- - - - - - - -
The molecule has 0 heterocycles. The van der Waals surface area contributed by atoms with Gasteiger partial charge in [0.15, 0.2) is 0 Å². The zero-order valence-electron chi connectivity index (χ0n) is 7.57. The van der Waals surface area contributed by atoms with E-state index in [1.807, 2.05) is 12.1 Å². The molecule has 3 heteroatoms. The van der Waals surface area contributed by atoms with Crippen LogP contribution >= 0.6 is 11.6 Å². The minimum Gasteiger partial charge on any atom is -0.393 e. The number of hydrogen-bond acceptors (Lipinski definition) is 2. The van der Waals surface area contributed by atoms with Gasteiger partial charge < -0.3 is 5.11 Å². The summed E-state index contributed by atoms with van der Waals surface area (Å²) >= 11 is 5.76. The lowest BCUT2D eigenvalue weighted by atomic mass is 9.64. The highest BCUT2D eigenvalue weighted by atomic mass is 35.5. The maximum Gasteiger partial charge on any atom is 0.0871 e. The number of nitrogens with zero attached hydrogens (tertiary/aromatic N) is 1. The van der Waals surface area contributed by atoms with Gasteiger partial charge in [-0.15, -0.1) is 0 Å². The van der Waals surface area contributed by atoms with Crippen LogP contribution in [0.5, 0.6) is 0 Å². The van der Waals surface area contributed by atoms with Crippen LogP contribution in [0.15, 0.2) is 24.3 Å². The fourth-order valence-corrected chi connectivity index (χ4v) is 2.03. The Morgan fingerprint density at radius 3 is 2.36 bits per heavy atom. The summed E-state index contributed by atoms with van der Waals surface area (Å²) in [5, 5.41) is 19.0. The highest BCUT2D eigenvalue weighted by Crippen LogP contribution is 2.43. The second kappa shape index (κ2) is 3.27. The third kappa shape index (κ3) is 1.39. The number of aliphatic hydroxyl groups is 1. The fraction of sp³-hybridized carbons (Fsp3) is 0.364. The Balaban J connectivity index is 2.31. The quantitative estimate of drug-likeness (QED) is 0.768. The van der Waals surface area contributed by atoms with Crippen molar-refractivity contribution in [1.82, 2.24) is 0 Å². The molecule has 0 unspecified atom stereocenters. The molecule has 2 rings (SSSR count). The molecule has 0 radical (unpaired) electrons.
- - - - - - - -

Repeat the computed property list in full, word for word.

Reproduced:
The molecule has 0 heterocycles. The van der Waals surface area contributed by atoms with Gasteiger partial charge in [0.15, 0.2) is 0 Å². The zero-order valence-electron chi connectivity index (χ0n) is 7.57. The van der Waals surface area contributed by atoms with E-state index in [1.807, 2.05) is 12.1 Å². The molecule has 3 heteroatoms. The van der Waals surface area contributed by atoms with Crippen LogP contribution >= 0.6 is 11.6 Å². The minimum Gasteiger partial charge on any atom is -0.393 e. The number of hydrogen-bond acceptors (Lipinski definition) is 2. The van der Waals surface area contributed by atoms with Gasteiger partial charge < -0.3 is 5.11 Å². The summed E-state index contributed by atoms with van der Waals surface area (Å²) >= 11 is 5.76. The lowest BCUT2D eigenvalue weighted by atomic mass is 9.64. The highest BCUT2D eigenvalue weighted by atomic mass is 35.5. The maximum Gasteiger partial charge on any atom is 0.0871 e. The number of nitrogens with zero attached hydrogens (tertiary/aromatic N) is 1. The van der Waals surface area contributed by atoms with Gasteiger partial charge in [-0.15, -0.1) is 0 Å². The van der Waals surface area contributed by atoms with Crippen LogP contribution in [0.5, 0.6) is 0 Å². The van der Waals surface area contributed by atoms with Crippen LogP contribution in [0.15, 0.2) is 24.3 Å². The fourth-order valence-corrected chi connectivity index (χ4v) is 2.03. The Morgan fingerprint density at radius 3 is 2.36 bits per heavy atom. The summed E-state index contributed by atoms with van der Waals surface area (Å²) in [5, 5.41) is 19.0. The highest BCUT2D eigenvalue weighted by Crippen LogP contribution is 2.43. The second kappa shape index (κ2) is 3.27. The third kappa shape index (κ3) is 1.39. The number of aliphatic hydroxyl groups is 1. The fraction of sp³-hybridized carbons (Fsp3) is 0.364. The Balaban J connectivity index is 2.31. The quantitative estimate of drug-likeness (QED) is 0.768. The van der Waals surface area contributed by atoms with Crippen molar-refractivity contribution in [1.82, 2.24) is 0 Å². The molecule has 0 unspecified atom stereocenters. The molecule has 2 rings (SSSR count). The molecule has 0 radical (unpaired) electrons.